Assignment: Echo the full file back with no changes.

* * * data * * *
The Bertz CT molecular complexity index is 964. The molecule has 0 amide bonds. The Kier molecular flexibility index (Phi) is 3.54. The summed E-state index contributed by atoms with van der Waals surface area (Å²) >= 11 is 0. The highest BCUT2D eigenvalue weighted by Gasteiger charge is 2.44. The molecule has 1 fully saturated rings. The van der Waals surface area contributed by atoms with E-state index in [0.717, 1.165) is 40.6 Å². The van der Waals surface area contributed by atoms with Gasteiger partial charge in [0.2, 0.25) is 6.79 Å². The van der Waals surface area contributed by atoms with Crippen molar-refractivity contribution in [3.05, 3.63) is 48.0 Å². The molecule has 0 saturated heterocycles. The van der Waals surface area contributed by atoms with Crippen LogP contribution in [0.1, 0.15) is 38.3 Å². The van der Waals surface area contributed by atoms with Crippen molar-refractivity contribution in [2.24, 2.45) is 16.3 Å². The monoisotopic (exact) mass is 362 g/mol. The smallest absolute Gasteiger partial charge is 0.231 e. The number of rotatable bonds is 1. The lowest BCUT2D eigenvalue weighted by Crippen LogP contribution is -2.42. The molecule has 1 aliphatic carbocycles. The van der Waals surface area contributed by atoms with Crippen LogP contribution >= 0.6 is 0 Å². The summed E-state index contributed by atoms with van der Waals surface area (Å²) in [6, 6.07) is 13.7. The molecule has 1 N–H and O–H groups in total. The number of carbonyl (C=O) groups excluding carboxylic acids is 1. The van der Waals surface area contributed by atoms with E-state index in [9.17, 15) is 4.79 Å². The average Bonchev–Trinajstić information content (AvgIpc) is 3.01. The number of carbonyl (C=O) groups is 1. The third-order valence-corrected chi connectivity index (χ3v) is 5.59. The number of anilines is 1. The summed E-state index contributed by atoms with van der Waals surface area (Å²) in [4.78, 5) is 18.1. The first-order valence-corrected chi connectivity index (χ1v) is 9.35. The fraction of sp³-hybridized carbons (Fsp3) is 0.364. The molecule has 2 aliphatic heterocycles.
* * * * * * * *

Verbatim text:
The Bertz CT molecular complexity index is 964. The molecule has 0 amide bonds. The Kier molecular flexibility index (Phi) is 3.54. The summed E-state index contributed by atoms with van der Waals surface area (Å²) >= 11 is 0. The highest BCUT2D eigenvalue weighted by Gasteiger charge is 2.44. The molecule has 1 fully saturated rings. The van der Waals surface area contributed by atoms with E-state index in [0.717, 1.165) is 40.6 Å². The van der Waals surface area contributed by atoms with Gasteiger partial charge in [0.2, 0.25) is 6.79 Å². The van der Waals surface area contributed by atoms with Crippen molar-refractivity contribution in [3.05, 3.63) is 48.0 Å². The molecule has 0 saturated heterocycles. The van der Waals surface area contributed by atoms with Crippen LogP contribution in [0.1, 0.15) is 38.3 Å². The van der Waals surface area contributed by atoms with Crippen molar-refractivity contribution in [2.24, 2.45) is 16.3 Å². The monoisotopic (exact) mass is 362 g/mol. The smallest absolute Gasteiger partial charge is 0.231 e. The number of rotatable bonds is 1. The lowest BCUT2D eigenvalue weighted by Crippen LogP contribution is -2.42. The molecule has 1 aliphatic carbocycles. The van der Waals surface area contributed by atoms with Crippen LogP contribution >= 0.6 is 0 Å². The summed E-state index contributed by atoms with van der Waals surface area (Å²) in [6, 6.07) is 13.7. The molecule has 1 N–H and O–H groups in total. The number of carbonyl (C=O) groups excluding carboxylic acids is 1. The van der Waals surface area contributed by atoms with E-state index in [9.17, 15) is 4.79 Å². The average Bonchev–Trinajstić information content (AvgIpc) is 3.01. The number of carbonyl (C=O) groups is 1. The third-order valence-corrected chi connectivity index (χ3v) is 5.59. The number of anilines is 1. The summed E-state index contributed by atoms with van der Waals surface area (Å²) in [4.78, 5) is 18.1. The first-order valence-corrected chi connectivity index (χ1v) is 9.35. The fraction of sp³-hybridized carbons (Fsp3) is 0.364. The molecule has 2 aliphatic heterocycles.